NAFA member, Arc&Co, shares their top private jet interior trends and recommendations for condition, utility, history and transferability, with the view to maximise re-sale value.
Refurbishing or upgrading an aircraft is a very different investment proposition compared to refurbishing a property. Property generally appreciates in value over time, whereas aircraft are fundamentally depreciating assets: outside of very specific and often unpredictable market conditions, aircraft will lose value as they age. Any investment into private aviation needs to be looked at from the point of view of slowing that value loss as much as possible and extracting maximum utility, rather than expecting a positive financial return.
The most effective way to slow that natural depreciation is to make sure the aircraft is desirable to the market, so that it sells quickly when the client decides that he/she wants to upgrade or generate some cash. Mainstream, sought-after aircraft models in top maintenance condition that have undergone a high-quality cabin refit don’t tend to stay on the market for long (unless they’re unrealistically priced).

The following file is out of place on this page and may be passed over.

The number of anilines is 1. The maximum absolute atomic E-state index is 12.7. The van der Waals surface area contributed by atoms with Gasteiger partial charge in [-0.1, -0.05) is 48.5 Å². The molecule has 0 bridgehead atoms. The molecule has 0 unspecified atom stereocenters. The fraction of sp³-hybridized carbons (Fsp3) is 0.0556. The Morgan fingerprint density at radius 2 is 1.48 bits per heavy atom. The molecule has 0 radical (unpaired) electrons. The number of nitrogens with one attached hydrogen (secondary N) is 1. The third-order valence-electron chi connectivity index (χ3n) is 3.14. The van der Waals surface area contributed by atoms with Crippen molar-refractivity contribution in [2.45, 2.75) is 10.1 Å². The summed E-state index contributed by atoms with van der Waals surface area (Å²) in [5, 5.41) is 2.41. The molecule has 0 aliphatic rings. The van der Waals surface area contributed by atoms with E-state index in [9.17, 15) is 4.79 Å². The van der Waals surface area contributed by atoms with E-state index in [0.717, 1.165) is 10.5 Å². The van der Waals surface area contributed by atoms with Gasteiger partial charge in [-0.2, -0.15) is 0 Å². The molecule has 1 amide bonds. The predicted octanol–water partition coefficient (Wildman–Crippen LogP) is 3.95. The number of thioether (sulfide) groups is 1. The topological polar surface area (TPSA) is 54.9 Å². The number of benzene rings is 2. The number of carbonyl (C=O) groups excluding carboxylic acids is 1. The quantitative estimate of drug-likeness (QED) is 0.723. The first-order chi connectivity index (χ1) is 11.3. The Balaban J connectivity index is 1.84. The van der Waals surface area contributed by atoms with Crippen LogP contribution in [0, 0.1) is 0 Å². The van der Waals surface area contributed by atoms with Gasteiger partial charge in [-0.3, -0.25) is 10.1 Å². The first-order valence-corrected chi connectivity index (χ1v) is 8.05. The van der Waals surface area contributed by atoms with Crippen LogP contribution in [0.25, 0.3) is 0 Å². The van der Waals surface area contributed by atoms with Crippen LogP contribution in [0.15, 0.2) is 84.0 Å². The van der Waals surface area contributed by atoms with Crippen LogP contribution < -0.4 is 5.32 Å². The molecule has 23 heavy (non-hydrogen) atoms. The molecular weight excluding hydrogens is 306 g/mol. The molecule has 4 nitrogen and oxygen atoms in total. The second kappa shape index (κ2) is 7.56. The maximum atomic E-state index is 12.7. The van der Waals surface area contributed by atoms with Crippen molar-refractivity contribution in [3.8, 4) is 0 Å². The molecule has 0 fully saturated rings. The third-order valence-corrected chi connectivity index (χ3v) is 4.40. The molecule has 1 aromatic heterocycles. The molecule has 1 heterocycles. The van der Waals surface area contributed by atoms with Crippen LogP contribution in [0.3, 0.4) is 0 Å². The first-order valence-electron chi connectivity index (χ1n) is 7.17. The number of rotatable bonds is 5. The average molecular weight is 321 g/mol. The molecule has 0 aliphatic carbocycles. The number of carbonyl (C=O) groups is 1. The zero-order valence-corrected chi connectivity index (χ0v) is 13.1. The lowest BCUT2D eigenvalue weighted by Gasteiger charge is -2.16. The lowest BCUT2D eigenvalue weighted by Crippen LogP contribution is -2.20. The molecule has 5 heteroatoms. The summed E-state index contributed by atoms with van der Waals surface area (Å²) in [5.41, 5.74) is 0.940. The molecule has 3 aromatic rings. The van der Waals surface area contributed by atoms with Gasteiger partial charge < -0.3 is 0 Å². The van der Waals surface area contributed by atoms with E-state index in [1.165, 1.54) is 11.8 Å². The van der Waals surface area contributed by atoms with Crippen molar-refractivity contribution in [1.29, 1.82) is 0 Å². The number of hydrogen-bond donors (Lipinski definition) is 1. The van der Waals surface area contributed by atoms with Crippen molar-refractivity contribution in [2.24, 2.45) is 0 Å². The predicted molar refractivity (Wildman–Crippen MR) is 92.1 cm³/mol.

As a potential seller, it’s critical to realise that aircraft that languish with a “for sale” sign for a prolonged period of time tend to be increasingly penalised when it comes to their net realisable sale proceeds. This happens for a number of reasons:
1/ Your aircraft becomes “marked”: potential buyers take note of how long the aircraft is on the market. They may start to question whether you are serious about doing a deal, or (worse) whether there is something wrong with the aircraft that the sales brochure is glossing over. They may also presume that you will be under time pressure to conclude a deal. The ramifications quickly compound: in order to put their suspicions to rest the buyer will then be more likely to insist on a more comprehensive and detailed pre-purchase inspection scope than they otherwise might have. This will then almost inevitably lead to more findings that need to be rectified (at your expense), and the buyer will probably be less willing to compromise and more prone to demand price concessions to get the deal done.